Share:
Ziel van een Stad Ziel van een Stad

The soul of a City

Elsbeth Quispel • 24/09/2020
Now that I have lived in the city for 17 years, I call myself an Amsterdammer; thanks to and despite all the changes in recent years, a city that gives me energy, I enjoy living with my family and have the luxury of going to the office by bike every day. But how come I really feel like an Amsterdammer?

Cities are always on the move. I doubt it is always in the right direction. A city should in any case have a vision; about who and what it wants to be for its residents, the business community, its visitors and tourists, now and in the future. In Jane Jacobs 'The Death and Life of Great American Cities' she argues that a city is a vibrant community of great complexity; a large space without parts where you do not want to go, where functions are mixed and reinforce each other. This is in contrast to uber-modernist Le Corbusier with his Charte d'Athenes from 1943; the city as a machine: cities with industrially manufactured residential towers in parks that can be multiplied neutrally and endlessly all over the world. Just like the French banlieues in the 1950s and 1960s and Shanghai have developed in recent decades. Here functions are separated and no longer support each other. Jacobs advocates a certain degree of messiness, creating connectedness and liveliness with busy streets and visited parks.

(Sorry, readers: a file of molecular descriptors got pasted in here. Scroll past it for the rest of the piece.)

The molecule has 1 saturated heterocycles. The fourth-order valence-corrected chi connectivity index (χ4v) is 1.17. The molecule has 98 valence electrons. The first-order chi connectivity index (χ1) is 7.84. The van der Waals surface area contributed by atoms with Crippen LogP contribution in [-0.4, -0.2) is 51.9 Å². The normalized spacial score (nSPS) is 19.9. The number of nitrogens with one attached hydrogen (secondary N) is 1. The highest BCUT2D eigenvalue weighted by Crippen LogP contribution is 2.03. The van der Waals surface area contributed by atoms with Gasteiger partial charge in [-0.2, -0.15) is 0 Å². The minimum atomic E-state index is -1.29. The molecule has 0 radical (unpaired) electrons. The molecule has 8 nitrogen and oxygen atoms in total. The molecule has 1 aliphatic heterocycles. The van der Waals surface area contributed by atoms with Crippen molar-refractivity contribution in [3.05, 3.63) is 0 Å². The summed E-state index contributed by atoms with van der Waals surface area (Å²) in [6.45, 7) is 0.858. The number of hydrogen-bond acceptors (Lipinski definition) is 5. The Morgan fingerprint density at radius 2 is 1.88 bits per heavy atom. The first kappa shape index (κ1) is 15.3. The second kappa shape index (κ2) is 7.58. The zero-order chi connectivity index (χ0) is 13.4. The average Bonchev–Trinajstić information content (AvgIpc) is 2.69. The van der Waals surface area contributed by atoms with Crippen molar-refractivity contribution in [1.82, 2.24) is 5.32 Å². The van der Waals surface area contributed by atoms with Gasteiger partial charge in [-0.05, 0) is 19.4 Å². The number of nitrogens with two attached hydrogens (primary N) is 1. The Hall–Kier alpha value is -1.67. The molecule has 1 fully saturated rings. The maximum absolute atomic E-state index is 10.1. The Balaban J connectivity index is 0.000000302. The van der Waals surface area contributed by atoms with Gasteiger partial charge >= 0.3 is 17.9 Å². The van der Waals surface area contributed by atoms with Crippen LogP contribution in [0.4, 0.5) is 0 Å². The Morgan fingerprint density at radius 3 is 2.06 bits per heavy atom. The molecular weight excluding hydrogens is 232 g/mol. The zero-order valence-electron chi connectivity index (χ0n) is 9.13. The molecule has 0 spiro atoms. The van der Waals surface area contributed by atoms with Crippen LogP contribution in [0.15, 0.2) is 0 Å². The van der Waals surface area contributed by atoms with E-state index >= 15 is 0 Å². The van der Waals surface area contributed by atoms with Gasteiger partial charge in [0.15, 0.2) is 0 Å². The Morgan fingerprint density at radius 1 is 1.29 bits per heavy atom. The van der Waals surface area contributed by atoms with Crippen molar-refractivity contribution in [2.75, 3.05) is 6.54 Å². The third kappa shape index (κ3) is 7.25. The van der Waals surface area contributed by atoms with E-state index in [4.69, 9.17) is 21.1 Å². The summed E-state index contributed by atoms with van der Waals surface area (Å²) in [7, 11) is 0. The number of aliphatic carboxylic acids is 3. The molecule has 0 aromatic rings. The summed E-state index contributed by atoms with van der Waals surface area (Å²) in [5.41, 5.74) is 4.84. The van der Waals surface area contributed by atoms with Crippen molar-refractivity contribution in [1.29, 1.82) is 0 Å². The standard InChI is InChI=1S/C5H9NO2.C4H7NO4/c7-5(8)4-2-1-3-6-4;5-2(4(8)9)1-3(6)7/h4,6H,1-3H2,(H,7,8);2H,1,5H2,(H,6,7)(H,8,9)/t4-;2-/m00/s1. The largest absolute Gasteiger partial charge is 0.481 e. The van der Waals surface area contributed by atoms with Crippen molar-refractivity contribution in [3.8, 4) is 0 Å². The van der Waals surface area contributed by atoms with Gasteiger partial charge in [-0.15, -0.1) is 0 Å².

Rotterdam is an example of a city with a post-war Le Corbusier-like center (including the Lijnbaan since 1951) where living is separated from work during the reconstruction. As a result, it is now difficult to create a connection between areas. At the time, residents were drawn to so-called growth centers such as Zoetermeer, Lelystad and Almere, driven in part by the Notes on Spatial Planning, the deterioration of inner cities and the cheaper cars. Suburbs and suburbs were (and are) often set up on a large scale with a lack of a good mix of functions, such as good facilities in a residential area. As a result, these places are used too organized, anonymously and soulless.

Another example is Utrecht, a city that has managed to recover from the sharp decline in its population after the loss of employment due to the departure of heavy industry in the 1970s and 1980s (Demka and Kraanspoor). Due to its university, highly desirable post-industrial employment has been created in Utrecht. This attracted ambitious people who have developed into a strong community; the social capital. From which a demand for culture and leisure arose, in its traditionally cluttered, monumental and lively city center. That attracts creativity and then employment.